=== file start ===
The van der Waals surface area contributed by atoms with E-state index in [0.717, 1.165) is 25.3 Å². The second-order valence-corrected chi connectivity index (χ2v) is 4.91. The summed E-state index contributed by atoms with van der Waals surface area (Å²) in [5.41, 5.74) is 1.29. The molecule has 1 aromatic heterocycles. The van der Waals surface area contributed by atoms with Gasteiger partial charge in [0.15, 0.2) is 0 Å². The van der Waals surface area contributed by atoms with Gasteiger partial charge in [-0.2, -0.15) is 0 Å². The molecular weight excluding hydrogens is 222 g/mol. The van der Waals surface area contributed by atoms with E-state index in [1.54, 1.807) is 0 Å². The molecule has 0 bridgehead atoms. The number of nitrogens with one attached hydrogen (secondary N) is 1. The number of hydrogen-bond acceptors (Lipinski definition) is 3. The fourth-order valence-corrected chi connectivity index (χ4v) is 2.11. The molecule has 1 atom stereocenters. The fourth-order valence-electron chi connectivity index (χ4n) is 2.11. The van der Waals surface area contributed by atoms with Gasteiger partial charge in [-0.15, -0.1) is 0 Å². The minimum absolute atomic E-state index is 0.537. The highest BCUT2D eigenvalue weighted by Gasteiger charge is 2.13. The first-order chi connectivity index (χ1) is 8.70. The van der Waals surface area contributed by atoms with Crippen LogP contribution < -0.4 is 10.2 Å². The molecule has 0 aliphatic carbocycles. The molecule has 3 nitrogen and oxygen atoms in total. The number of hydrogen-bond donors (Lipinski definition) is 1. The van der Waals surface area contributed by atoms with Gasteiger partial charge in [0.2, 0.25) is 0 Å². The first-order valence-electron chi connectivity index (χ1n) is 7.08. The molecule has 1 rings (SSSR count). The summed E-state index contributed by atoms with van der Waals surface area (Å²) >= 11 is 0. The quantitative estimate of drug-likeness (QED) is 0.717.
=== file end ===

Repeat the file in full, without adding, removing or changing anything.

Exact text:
The van der Waals surface area contributed by atoms with E-state index in [0.717, 1.165) is 25.3 Å². The second-order valence-corrected chi connectivity index (χ2v) is 4.91. The summed E-state index contributed by atoms with van der Waals surface area (Å²) in [5.41, 5.74) is 1.29. The molecule has 1 aromatic heterocycles. The van der Waals surface area contributed by atoms with Gasteiger partial charge in [0.15, 0.2) is 0 Å². The van der Waals surface area contributed by atoms with Gasteiger partial charge in [-0.2, -0.15) is 0 Å². The molecular weight excluding hydrogens is 222 g/mol. The van der Waals surface area contributed by atoms with E-state index in [1.54, 1.807) is 0 Å². The molecule has 0 bridgehead atoms. The number of nitrogens with one attached hydrogen (secondary N) is 1. The number of hydrogen-bond acceptors (Lipinski definition) is 3. The fourth-order valence-corrected chi connectivity index (χ4v) is 2.11. The molecule has 1 atom stereocenters. The fourth-order valence-electron chi connectivity index (χ4n) is 2.11. The van der Waals surface area contributed by atoms with Gasteiger partial charge in [-0.15, -0.1) is 0 Å². The minimum absolute atomic E-state index is 0.537. The highest BCUT2D eigenvalue weighted by Gasteiger charge is 2.13. The first-order chi connectivity index (χ1) is 8.70. The van der Waals surface area contributed by atoms with Crippen LogP contribution < -0.4 is 10.2 Å². The molecule has 0 aliphatic carbocycles. The molecule has 3 nitrogen and oxygen atoms in total. The number of hydrogen-bond donors (Lipinski definition) is 1. The van der Waals surface area contributed by atoms with Gasteiger partial charge in [0.2, 0.25) is 0 Å². The first-order valence-electron chi connectivity index (χ1n) is 7.08. The molecule has 1 rings (SSSR count). The summed E-state index contributed by atoms with van der Waals surface area (Å²) >= 11 is 0. The quantitative estimate of drug-likeness (QED) is 0.717.